Evaluation of single- and multilevel factor mixture model estimation

Access full-text files

Date

2007

Authors

Allua, Shane Suzanne

Journal Title

Journal ISSN

Volume Title

Publisher

Abstract

Confirmatory factor analysis (CFA) models test the plausibility of latent constructs hypothesized to account for relations among observed variables. CFA models can be used to model both hierarchical data structures as a result of cluster sampling designs and investigate the plausibility of latent classes or unobserved classes of individuals. Recent research has suggested preliminary evidence on the accuracy of typical fit indices (AIC, BIC, aBIC, LMR aLRT) among various single-level latent class models, multilevel latent class models that correct for biased standard error estimates as a result of nested data, and growth mixture models (Clark & Muthén, 2007; Nylund et al., vii 2006, Tofighi & Enders, 2006). But few, if any, researchers have studied the accuracy of the fit indices in multilevel factor mixture models. The purpose of this study was to extend the literature in this less researched area and assess the performance of typical fit indices used to compare factor mixture models. Class separation, intraclass correlation, and between-cluster sample size were manipulated to emulate realistic typical research conditions. The proportion of times out of a possible 100 replications in which each of the AIC, BIC, aBIC, and LMR aLRT led to selection of the correctly specified model among other mis-specified models was recorded. Results for data generated to fit one-class models indicated that the BIC and aBIC outperformed the AIC and the LMR aLRT was nonsignificant nearly 100% of the time, supporting the correct one-class model. Performance of all fit indices was, however, poor when data were generated to originate from two-class models. The AIC and LMR aLRT tended to perform better than the BIC and aBIC, although accuracy of all fit indices increased as a function of increasing class separation and between-cluster sample size. Implications and recommendations regarding optimal fit indices under various conditions are reported. It is hoped that the current research has provided initial evidence of conditions in which the various fit indices are more likely to model the correct number of latent classes in multilevel data.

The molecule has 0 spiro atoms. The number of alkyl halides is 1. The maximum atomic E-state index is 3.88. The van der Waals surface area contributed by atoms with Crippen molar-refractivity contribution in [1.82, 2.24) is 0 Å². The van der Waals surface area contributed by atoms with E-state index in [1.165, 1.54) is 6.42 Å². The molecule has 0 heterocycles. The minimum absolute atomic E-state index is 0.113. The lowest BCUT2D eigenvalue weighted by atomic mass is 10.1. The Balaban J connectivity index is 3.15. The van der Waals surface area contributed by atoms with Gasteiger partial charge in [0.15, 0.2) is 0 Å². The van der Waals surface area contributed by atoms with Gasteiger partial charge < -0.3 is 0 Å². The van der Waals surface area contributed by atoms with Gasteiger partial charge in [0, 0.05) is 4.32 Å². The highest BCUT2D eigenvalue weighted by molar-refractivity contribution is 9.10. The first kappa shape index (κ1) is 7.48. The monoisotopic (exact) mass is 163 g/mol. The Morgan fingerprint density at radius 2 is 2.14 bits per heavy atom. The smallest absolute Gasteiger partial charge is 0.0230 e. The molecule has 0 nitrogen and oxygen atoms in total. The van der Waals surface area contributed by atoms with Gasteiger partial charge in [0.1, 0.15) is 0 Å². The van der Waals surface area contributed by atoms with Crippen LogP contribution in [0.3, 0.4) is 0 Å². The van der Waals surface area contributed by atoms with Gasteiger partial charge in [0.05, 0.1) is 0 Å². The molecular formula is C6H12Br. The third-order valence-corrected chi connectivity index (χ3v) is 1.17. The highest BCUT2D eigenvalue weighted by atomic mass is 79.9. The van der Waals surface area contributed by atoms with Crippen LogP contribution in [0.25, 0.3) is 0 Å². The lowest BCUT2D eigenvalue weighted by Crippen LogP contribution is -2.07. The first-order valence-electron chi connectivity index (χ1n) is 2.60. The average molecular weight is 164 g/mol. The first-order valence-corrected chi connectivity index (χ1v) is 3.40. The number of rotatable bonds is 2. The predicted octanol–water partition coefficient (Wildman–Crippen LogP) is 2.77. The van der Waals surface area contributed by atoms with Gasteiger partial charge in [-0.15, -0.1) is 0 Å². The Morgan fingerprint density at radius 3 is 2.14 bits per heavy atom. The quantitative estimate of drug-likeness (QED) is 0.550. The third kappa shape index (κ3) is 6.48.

Description

text

Keywords

LCSH Subject Headings

Citation